While this often debilitating condition has received more attention and funding in recent years, we still don't know what causes it. 

As Donna Ciccia, founder and director of Endometriosis Australia, told The Quicky, "there is no cure or prevention, and we need more investment to find out what is hindering those with endometriosis from reaching their potential."

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WATCH: Women explaining what endometriosis feels like. Post continues after video.


Video via Mamamia

Right now, it takes on average between seven and 10 years for someone to be diagnosed with endometriosis, in part because of the taboo that remains around this area of women's health and because of the difficulty in diagnosis. 

"There's no way to know if you have endometriosis unless you have a thorough medical investigation. It's diagnosed by a laparoscopy which is where there are small incisions made into your pelvis and a small camera is inserted to have a look for endometrial legions. But the signs and symptoms to look out for are period pain, bloating, infertility, pain during sex, irregular bleeding, pain with bowel movements and chronic migraines," Dr Chalmers said.   

Can you grow out of period pain?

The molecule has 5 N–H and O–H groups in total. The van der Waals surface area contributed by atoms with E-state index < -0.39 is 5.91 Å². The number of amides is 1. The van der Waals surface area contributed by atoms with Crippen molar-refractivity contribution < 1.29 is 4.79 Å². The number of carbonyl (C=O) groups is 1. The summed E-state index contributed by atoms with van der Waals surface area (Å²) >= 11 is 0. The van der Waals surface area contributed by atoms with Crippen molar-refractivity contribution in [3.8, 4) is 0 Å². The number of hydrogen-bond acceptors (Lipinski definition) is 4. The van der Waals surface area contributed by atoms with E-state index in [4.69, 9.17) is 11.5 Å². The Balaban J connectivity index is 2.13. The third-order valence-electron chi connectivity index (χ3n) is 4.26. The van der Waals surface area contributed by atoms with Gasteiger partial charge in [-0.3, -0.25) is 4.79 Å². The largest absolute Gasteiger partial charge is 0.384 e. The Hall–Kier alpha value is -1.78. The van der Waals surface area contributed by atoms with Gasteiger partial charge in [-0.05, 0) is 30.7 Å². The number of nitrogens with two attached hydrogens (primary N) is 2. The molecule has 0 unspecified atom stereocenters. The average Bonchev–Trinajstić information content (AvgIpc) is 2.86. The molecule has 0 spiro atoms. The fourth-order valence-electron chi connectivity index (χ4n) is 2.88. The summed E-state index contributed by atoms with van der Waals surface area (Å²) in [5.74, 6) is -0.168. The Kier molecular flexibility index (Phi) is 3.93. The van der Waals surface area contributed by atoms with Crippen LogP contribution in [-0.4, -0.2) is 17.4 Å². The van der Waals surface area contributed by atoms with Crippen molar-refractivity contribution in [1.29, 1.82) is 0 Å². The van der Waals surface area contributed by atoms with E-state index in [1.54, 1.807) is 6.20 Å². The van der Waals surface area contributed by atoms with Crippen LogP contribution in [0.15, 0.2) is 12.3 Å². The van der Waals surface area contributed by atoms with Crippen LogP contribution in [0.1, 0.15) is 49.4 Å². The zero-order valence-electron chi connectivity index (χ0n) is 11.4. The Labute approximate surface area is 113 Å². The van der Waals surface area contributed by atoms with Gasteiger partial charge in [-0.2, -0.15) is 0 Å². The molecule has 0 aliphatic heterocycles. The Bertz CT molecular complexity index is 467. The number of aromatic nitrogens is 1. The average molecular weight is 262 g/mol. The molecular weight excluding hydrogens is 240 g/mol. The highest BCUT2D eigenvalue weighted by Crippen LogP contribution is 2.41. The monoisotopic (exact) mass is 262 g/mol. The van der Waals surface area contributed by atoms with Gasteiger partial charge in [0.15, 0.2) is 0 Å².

Yes. A lot of teenagers will simply grow out of bad period pain. 

"In teens that are raging with fluctuating hormones prostaglandins can be quite high, so we see cramping can be quite bad in teenagers," said Dr Chalmers. 

As ACOG explains, primary dysmenorrhea - which is caused by prostaglandins - can also improve after you've given birth.

Secondary dysmenorrhea, however, which can be caused by endometriosis, can begin much later in life, and tends to get worse rather than better over time.

What should you do if your doctor doesn't believe your period pain is real?

Step one: Find a new doctor. 

If that's not an option, Dr Chalmers suggests keeping a period diary that documents when you get your period, when the pain starts and ends, and how bad it is. 

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"If you can go to the doctor equipt with some evidence, they will be more likely to take notice," said Dr Chalmers. 

How can you fix period pain?

Seeing your GP and getting a referral to a gynecologist is the right start if your pain is interfering in your daily life. 

If the pain is more of the "every now and then" variety, there are medications your doctor can prescribe or advise to help you monitor it. Lifestyle interventions - like sleeping eight hours a night, eating a healthy diet and exercising - can also make a huge difference.

"A lot of my research has looked at the role of exercise in reducing period pain and we found that the fitter or more engaged in exercise women tend to be, the better their period pain becomes," Dr Chalmers told The Quicky. 

Research has found exercise can improve period pain. Image: Getty.

"It can be really tough to motivate yourself to exercise when the pain is there, but the more you can move around the better period pain will be," she added. 

What if you get no period pain at all?

It's completely normal and is what all women should be aiming for. 

You shouldn't be experiencing pain during your period. It's a sign that something is either temporarily off-balance, or that you've got something a bit more serious going on that needs to be investigated. 

Feature image: Getty.